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Disaster Risk Management Systems in South Asia: Natural Hazards, Vulnerability, Disaster Risk and Legislative and Institutional Frameworks | Abstract
Journal of Geography  & Natural Disasters

Journal of Geography  & Natural Disasters
Open Access

ISSN: 2167-0587

Abstract

Disaster Risk Management Systems in South Asia: Natural Hazards, Vulnerability, Disaster Risk and Legislative and Institutional Frameworks

Shesh Kanta Kafle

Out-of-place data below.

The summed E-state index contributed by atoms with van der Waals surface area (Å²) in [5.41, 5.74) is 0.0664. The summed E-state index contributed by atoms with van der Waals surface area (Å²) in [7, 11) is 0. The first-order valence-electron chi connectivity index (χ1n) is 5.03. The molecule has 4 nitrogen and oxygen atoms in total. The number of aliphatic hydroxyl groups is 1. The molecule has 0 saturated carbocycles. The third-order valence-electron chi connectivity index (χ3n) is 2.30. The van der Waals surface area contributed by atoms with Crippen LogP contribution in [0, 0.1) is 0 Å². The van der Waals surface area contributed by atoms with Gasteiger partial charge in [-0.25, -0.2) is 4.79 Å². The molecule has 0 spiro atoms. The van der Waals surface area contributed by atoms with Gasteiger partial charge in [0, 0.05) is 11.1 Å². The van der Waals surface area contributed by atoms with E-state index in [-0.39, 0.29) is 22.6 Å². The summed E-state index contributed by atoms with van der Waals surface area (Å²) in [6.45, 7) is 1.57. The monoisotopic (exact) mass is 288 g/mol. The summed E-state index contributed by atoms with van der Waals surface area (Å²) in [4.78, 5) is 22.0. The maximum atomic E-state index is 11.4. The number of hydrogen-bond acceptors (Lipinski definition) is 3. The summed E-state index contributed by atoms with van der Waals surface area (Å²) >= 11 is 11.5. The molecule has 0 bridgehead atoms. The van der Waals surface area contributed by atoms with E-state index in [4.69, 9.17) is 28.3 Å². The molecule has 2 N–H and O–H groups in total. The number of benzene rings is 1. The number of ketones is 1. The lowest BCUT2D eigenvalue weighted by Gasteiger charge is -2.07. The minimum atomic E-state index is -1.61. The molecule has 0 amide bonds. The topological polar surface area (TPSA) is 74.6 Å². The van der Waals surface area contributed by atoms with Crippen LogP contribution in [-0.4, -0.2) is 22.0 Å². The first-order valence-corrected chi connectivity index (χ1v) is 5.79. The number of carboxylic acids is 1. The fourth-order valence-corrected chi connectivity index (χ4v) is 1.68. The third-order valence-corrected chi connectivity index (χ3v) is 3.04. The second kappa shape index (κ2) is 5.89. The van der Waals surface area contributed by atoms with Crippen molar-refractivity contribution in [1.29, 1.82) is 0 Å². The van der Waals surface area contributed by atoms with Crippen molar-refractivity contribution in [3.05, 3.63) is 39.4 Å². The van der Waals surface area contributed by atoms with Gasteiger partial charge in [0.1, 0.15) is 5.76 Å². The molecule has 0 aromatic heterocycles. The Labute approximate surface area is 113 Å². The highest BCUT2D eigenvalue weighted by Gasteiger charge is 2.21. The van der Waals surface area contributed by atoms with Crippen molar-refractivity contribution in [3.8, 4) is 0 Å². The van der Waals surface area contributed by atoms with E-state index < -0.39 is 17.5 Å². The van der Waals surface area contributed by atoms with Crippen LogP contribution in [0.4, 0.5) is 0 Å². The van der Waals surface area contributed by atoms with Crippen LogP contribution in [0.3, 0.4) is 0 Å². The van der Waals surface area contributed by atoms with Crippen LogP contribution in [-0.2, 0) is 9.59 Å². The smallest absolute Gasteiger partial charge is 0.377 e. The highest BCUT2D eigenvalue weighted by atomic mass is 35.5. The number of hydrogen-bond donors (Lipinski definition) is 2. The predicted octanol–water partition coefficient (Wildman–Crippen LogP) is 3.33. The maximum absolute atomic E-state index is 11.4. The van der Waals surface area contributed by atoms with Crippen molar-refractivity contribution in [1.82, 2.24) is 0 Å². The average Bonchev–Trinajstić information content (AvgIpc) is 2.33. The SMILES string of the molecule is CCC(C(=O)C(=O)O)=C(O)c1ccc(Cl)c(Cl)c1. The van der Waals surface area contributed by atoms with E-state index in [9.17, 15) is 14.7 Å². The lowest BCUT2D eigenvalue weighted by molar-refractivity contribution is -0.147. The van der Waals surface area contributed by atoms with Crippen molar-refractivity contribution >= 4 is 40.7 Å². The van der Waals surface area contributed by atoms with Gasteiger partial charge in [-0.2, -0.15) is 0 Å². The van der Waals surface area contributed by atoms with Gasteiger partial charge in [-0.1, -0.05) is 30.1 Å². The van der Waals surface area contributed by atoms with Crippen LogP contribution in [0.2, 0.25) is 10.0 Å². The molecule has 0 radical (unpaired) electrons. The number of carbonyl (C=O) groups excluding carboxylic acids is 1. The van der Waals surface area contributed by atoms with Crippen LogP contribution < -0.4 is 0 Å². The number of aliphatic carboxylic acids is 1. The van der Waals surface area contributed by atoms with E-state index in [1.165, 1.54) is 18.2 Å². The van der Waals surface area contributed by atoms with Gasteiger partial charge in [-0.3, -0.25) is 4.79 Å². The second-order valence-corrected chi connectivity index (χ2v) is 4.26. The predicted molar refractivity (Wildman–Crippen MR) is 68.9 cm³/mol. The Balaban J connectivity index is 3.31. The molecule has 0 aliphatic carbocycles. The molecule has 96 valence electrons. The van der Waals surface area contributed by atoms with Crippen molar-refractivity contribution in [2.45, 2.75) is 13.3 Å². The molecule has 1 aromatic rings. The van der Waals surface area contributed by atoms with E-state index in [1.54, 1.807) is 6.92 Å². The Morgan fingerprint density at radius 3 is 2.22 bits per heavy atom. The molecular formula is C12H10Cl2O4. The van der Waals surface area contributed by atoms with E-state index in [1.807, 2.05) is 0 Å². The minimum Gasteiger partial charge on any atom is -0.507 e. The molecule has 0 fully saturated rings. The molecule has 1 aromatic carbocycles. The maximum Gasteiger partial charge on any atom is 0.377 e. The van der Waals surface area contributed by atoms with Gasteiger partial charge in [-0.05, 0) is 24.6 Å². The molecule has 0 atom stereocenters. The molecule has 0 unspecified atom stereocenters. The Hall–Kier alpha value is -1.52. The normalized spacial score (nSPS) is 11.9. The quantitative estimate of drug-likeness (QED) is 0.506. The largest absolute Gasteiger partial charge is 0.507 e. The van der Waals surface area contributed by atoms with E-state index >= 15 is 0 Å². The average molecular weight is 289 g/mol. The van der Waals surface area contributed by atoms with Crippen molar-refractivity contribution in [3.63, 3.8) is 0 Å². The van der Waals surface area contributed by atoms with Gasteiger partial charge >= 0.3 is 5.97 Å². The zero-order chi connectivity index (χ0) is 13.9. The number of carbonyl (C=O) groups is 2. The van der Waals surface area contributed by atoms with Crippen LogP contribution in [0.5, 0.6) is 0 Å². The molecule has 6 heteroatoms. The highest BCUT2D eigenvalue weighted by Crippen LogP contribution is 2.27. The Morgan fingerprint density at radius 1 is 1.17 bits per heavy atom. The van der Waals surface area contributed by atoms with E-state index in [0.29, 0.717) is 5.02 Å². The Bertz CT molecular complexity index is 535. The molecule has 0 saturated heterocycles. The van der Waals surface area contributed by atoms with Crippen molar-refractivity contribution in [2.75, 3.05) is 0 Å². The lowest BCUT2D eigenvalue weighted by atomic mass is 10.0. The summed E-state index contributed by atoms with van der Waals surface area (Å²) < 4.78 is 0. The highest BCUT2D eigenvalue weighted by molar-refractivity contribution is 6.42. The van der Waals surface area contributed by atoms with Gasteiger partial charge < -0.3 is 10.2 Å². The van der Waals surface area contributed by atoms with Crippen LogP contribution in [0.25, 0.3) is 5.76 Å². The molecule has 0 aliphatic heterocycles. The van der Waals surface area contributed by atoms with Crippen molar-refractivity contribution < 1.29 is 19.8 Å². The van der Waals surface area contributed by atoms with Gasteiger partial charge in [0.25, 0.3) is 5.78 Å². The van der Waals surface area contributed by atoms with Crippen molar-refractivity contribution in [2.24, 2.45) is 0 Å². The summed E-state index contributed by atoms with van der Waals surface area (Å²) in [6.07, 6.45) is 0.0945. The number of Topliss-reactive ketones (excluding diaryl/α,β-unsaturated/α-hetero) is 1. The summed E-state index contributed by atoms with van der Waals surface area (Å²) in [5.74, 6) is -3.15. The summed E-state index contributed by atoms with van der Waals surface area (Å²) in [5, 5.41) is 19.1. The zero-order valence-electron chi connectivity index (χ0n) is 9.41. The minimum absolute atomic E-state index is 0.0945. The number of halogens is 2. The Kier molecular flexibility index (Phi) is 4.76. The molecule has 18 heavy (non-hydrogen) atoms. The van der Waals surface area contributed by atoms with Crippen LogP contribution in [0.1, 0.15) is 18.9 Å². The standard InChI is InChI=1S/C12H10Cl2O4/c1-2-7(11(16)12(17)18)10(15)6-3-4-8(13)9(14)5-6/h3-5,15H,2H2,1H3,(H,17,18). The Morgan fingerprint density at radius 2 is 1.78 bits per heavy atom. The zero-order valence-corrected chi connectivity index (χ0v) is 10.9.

The purpose of this paper is to provide an overview of the disaster risk reduction and management systems and its challenges in the countries of South Asia Region. All the member states of the South Asian Association for Regional Cooperation (SAARC) are highly prone to hydro-meteorological and geological hazards such as floods, landslides, droughts, cyclones, earthquakes, heat waves, avalanches and tsunamis. Economic vulnerability analysis shows that India, Pakistan and Bangladesh exhibit the largest losses, which is due to large exposure at risk and the high level of hazards. Poverty, exposed population and lack of preparedness can be attributed to the vulnerability to the disasters caused by natural hazards. Bangladesh and India have the highest Multiple Mortality Risk Index (MMRI) whereas Maldives and Bhutan have the least. Although Maldives has the lowest MMRI based on the past disaster losses, the country has the high risk of tsunami, floods and potential risk of sea level rise mainly due to climate change. Urbanization, environmental degradation and lack of strong governance are exacerbating the vulnerabilities in most of the countries in South Asia. Political instability, border disputes, ineffective regional networks and climate change are triggering the hazard impacts. The occurrence and impact of disasters due to natural hazards are not confined to a country's political boundary. Floods, earthquakes, forest fires and volcanoes have significant cross border impacts. Some examples of crossborder impacts of disasters include Koshi flooding in South Asia (2008), Kashmir earthquake (2005), Indian Ocean Tsunami (2004), and recurrent tropical cyclones in Bangladesh and India. Good governance, regional stability, economic prosperity and sound environmental management are required to have minimum impacts of a disaster. After the 2005 Kobe conference, many efforts have been initiated in line with the resilient building of the state in the SAARC region; however, there exists a huge gap in its implementation. For this, a sound disaster risk management system together with the strong coordination among the disaster risk management actors in the countries should prevail to augment the capacity building of the community and institutions and build their resilience capabilities.